How is blood taken for a hospital emergency room (ER) test?

 Dr. Kathleen Handal, MD
Emergency Medicine
Most hospitals have phlebotomists; they’re the folks who draw the blood and make up the IV team. They’re experts at what they do because they do it all the time. In some hospitals, nurses or technicians perform this role, as well. The phlebotomist will assess your arms, looking for a good vein to access. Volunteer a good vein if you know you have one. Finding a good vein may take some time, depending on your age and general health and hydration status. If you’re elderly, ill or dehydrated, your veins may not be easy to locate. A pocket transillumination device might be used to help locate a vein. Or the phlebotomist, after tying a band around your upper arm, will tap the veins with his fingers or apply warm compresses. (This is also done when inserting an IV.) Once the vein is accessed and blood is flowing, how many vials of blood are taken depends on the lab tests ordered.

Critical patients have a "rainbow" drawn -- you guessed it, a vial of every color. Different colored tubes indicate different tests. You can always ask the phlebotomist which labs are being drawn. Realize that most tubes are filled by less than a teaspoon of blood. When the needle is removed, apply pressure to the site to stop the bleeding. If you’ve been on aspirin or blood thinning medication, like Coumadin, you may need to elevate your arm and apply pressure to stop the bleeding. Leave your bandage on while in the ER; it will remind all that you had blood drawn.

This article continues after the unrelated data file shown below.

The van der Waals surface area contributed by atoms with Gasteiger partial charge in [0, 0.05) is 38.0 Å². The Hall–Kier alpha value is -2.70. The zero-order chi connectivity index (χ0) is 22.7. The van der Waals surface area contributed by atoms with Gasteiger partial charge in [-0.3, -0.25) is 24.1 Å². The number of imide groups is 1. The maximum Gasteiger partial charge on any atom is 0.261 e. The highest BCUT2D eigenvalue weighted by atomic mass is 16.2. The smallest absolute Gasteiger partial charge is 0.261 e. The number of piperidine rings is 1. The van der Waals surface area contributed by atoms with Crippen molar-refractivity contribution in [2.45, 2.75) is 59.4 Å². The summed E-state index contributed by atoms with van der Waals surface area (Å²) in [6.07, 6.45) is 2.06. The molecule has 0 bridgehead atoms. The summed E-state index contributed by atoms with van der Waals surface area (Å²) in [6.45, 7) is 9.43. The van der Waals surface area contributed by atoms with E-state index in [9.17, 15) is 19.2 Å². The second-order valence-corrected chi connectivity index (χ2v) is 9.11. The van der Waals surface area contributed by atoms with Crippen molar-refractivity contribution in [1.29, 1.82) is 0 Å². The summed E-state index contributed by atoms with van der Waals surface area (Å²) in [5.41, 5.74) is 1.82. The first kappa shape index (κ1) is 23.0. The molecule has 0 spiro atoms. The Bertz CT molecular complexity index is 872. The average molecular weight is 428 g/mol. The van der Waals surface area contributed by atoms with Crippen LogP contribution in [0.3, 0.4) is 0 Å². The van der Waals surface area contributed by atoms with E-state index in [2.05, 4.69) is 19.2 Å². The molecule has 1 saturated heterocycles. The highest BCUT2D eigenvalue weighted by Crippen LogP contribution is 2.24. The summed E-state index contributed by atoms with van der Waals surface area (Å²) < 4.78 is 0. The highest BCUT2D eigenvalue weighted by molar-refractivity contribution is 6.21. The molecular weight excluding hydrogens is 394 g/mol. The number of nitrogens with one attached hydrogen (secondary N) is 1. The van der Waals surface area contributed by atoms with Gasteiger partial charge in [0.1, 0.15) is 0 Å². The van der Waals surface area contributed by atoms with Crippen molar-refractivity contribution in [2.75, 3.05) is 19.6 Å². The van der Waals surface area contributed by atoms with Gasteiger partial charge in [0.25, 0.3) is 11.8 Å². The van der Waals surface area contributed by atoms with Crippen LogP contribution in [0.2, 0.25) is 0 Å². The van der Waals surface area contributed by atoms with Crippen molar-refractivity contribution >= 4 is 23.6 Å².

If a vein is "blown," that is when the needle goes through both sides of your vein, blood will leak into the skin, and you’ll see the start of a bruise. It’s important to apply pressure, elevate the site and apply a cold pack immediately. Markings from blood draws can last a week, especially if there is bruising and swelling at the site.
Doc's ER Survival Guide (DocHandal's Guides)

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Doc's ER Survival Guide (DocHandal's Guides)

Few people get through life without at least one trip to the emergency room (ER), either as a patient or support person for a family member or friend. Doc’s ER Survival Guide is designed to help...

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Important: This content reflects information from various individuals and organizations and may offer alternative or opposing points of view. It should not be used for medical advice, diagnosis or treatment. As always, you should consult with your healthcare provider about your specific health needs.